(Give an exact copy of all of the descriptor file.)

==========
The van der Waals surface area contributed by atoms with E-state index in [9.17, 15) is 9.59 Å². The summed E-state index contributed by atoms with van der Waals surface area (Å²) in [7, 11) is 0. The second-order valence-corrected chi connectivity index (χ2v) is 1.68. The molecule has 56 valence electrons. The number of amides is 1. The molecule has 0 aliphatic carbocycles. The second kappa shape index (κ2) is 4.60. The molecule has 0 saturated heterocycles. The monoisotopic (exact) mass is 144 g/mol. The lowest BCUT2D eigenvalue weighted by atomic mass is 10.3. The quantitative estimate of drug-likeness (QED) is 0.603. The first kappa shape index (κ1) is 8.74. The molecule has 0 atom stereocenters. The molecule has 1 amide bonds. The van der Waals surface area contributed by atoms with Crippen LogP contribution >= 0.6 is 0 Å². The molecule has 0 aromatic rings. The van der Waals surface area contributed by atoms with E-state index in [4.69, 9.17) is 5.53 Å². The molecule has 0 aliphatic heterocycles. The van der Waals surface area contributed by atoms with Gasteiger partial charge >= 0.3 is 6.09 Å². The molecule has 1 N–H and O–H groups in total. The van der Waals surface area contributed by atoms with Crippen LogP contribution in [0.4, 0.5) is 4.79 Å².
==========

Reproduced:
The van der Waals surface area contributed by atoms with E-state index in [9.17, 15) is 9.59 Å². The summed E-state index contributed by atoms with van der Waals surface area (Å²) in [7, 11) is 0. The second-order valence-corrected chi connectivity index (χ2v) is 1.68. The molecule has 56 valence electrons. The number of amides is 1. The molecule has 0 aliphatic carbocycles. The second kappa shape index (κ2) is 4.60. The molecule has 0 saturated heterocycles. The monoisotopic (exact) mass is 144 g/mol. The lowest BCUT2D eigenvalue weighted by atomic mass is 10.3. The quantitative estimate of drug-likeness (QED) is 0.603. The first kappa shape index (κ1) is 8.74. The molecule has 0 atom stereocenters. The molecule has 1 amide bonds. The van der Waals surface area contributed by atoms with Crippen LogP contribution >= 0.6 is 0 Å². The molecule has 0 aromatic rings. The van der Waals surface area contributed by atoms with E-state index in [4.69, 9.17) is 5.53 Å². The molecule has 0 aliphatic heterocycles. The van der Waals surface area contributed by atoms with Gasteiger partial charge >= 0.3 is 6.09 Å². The molecule has 1 N–H and O–H groups in total. The van der Waals surface area contributed by atoms with Crippen LogP contribution in [0.4, 0.5) is 4.79 Å².